The handy Client Watch List feature allowed us to track and monitor specific users or hardware devices over time, sending alerts or traps if the client performance fell below a configurable threshold.
By default, ACS tracks clients and rogues by identifying the closest access point. Companies that need more accurate measurements can purchase the optional $4,000 advanced tracking module with RF fingerprinting. (We did not test this module.)
By customizing the media access control sublayer, Airespace achieves outstanding performance from its 1200 and 1200R REAP access points, averaging more than 6.8M-bps throughput in our 802.11b environment. However, when the rogue containment feature was enabled, we found it reduced performance by as much as 34 percent.
In ACS 2.0, Airespace has ditched its first-generation Java-based management console in favor of a slick Web-based interface. Using this revamped management dashboard, we easily imported our office floor plan and placed access points to predict coverage areas. It was a snap to then create access and security templates to apply to access points and switches.
The 1200R REAPs are remarkably easy to deploy. After briefly plugging a 1200R REAP into the 4024 switch, the REAP can be shipped to the branch office with the switch address embedded in memory. Additional 1200R REAPs dont ever need to be plugged into the switch—instead, these devices can locate the switch IP address via a wireless communication to the first 1200R REAP device.
All Airespace access points support 802.3af for POE or an individual power supply, making it simple to place the 1200R REAP in the most appropriate location.
When deployed at the remote site, the 1200R REAP utilizes a Layer 3-modified version of LWAPP to find the switch via the WAN and download the appropriate configuration and policy data. Network administrators should keep in mind, however, that they must maintain a VPN tunnel between sites or open User Datagram Protocol ports 12222 and 12223 on intermediary firewalls. For security purposes, we highly recommend using an intersite VPN.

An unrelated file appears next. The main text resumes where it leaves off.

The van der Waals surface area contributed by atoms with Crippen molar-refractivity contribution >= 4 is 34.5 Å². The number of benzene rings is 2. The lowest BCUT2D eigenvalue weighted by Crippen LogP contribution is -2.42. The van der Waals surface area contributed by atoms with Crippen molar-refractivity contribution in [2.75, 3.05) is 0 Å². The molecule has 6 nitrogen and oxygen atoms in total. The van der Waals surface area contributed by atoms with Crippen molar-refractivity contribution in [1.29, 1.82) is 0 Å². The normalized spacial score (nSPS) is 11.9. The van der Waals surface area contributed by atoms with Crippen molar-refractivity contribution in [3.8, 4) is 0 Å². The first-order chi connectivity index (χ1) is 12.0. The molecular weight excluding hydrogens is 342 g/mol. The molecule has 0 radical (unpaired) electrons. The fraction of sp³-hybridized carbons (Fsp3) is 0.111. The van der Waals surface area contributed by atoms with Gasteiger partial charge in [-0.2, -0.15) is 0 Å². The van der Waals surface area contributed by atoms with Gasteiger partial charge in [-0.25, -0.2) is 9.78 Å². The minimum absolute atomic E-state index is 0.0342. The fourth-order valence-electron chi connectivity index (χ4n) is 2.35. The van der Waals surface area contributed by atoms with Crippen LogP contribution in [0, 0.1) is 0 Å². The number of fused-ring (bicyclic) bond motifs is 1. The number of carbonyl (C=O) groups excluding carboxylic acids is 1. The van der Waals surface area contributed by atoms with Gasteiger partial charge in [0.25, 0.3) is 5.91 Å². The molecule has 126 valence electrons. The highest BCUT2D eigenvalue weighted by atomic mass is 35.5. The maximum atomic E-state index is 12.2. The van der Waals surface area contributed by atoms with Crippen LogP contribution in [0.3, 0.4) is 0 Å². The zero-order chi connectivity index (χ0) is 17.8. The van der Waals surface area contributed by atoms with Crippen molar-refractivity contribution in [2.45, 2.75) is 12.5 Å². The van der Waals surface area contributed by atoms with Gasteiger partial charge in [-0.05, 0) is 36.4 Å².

Unlike the 1200 access points, the 1200R REAPs will continue to offer WLAN (wireless LAN) service if the link to the switch is temporarily lost.
With ACS 2.0, Airespace offers expanded VLAN support. Version 1.0 enabled administrators to tie wireless network names to specific VLANs. For Version 2.0, in contrast, Airespace took a page from Trapeze Networks Inc.s competing Mobility System, providing the ability to promote a single network name tied to multiple VLANs, depending on user credentials. Airespace supports Remote Authentication Dial-In User Service or an internal database for authentication.
The Airespace platform offers an impressive array of security options, including support for Wi-Fi Protected Access, 802.1x and Wired Equivalent Privacy for Layer 2 security, and an IPSec end point for Layer 3 encryption. In addition, company officials said Airespace will soon offer a version that supports the Federal Information Processing Standard.
ACS back-end database, which is based on Solid Information Technology Corp.s FlowEngine database, was a little troublesome in tests. ACS locked up several times, requiring us to restart services and the database, which can be an ordeal. Wed like to see Airespace allow customers to use existing Oracle Corp. or SQL database implementations in the future.
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Technical Analyst Andrew Garcia can be reached at [email protected].